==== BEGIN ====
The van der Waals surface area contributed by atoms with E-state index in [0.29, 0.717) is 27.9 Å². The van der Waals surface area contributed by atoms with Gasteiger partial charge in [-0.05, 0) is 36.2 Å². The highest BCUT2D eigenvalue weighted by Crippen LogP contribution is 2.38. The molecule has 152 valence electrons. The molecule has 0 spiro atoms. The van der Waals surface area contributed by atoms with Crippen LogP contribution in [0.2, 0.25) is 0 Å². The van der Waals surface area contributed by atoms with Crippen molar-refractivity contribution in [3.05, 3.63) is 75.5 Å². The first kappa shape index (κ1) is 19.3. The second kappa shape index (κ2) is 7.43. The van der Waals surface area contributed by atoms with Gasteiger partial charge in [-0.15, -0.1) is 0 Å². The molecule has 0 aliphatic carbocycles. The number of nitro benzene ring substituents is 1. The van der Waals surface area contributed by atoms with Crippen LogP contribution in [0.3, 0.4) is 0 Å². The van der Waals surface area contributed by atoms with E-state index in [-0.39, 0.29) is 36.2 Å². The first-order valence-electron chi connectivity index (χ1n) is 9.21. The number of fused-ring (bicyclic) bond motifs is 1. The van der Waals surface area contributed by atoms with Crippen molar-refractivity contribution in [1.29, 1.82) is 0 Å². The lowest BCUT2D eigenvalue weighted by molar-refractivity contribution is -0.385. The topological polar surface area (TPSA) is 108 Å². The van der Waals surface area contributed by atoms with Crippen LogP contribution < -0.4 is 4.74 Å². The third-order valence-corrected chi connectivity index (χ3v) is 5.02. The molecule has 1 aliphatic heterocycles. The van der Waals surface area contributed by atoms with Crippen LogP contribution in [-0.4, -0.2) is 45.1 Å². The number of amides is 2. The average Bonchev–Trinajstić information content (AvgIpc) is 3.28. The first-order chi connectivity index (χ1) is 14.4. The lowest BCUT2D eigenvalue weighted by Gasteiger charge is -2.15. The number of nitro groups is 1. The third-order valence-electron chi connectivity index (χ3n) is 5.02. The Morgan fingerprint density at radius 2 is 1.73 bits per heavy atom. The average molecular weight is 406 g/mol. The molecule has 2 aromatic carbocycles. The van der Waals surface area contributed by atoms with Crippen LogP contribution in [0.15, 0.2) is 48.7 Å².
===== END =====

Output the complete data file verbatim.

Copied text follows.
The van der Waals surface area contributed by atoms with E-state index in [0.29, 0.717) is 27.9 Å². The van der Waals surface area contributed by atoms with Gasteiger partial charge in [-0.05, 0) is 36.2 Å². The highest BCUT2D eigenvalue weighted by Crippen LogP contribution is 2.38. The molecule has 152 valence electrons. The molecule has 0 spiro atoms. The van der Waals surface area contributed by atoms with Crippen LogP contribution in [0.2, 0.25) is 0 Å². The van der Waals surface area contributed by atoms with Crippen molar-refractivity contribution in [3.05, 3.63) is 75.5 Å². The first kappa shape index (κ1) is 19.3. The second kappa shape index (κ2) is 7.43. The van der Waals surface area contributed by atoms with Gasteiger partial charge in [-0.15, -0.1) is 0 Å². The molecule has 0 aliphatic carbocycles. The number of nitro benzene ring substituents is 1. The van der Waals surface area contributed by atoms with Crippen LogP contribution in [0.3, 0.4) is 0 Å². The van der Waals surface area contributed by atoms with E-state index in [-0.39, 0.29) is 36.2 Å². The first-order valence-electron chi connectivity index (χ1n) is 9.21. The number of fused-ring (bicyclic) bond motifs is 1. The van der Waals surface area contributed by atoms with Crippen molar-refractivity contribution in [1.29, 1.82) is 0 Å². The lowest BCUT2D eigenvalue weighted by molar-refractivity contribution is -0.385. The topological polar surface area (TPSA) is 108 Å². The van der Waals surface area contributed by atoms with Crippen LogP contribution < -0.4 is 4.74 Å². The third-order valence-corrected chi connectivity index (χ3v) is 5.02. The molecule has 1 aliphatic heterocycles. The van der Waals surface area contributed by atoms with Crippen LogP contribution in [-0.4, -0.2) is 45.1 Å². The number of amides is 2. The average Bonchev–Trinajstić information content (AvgIpc) is 3.28. The first-order chi connectivity index (χ1) is 14.4. The lowest BCUT2D eigenvalue weighted by Gasteiger charge is -2.15. The number of nitro groups is 1. The third-order valence-electron chi connectivity index (χ3n) is 5.02. The Morgan fingerprint density at radius 2 is 1.73 bits per heavy atom. The average molecular weight is 406 g/mol. The molecule has 2 aromatic carbocycles. The van der Waals surface area contributed by atoms with Crippen LogP contribution in [0.15, 0.2) is 48.7 Å².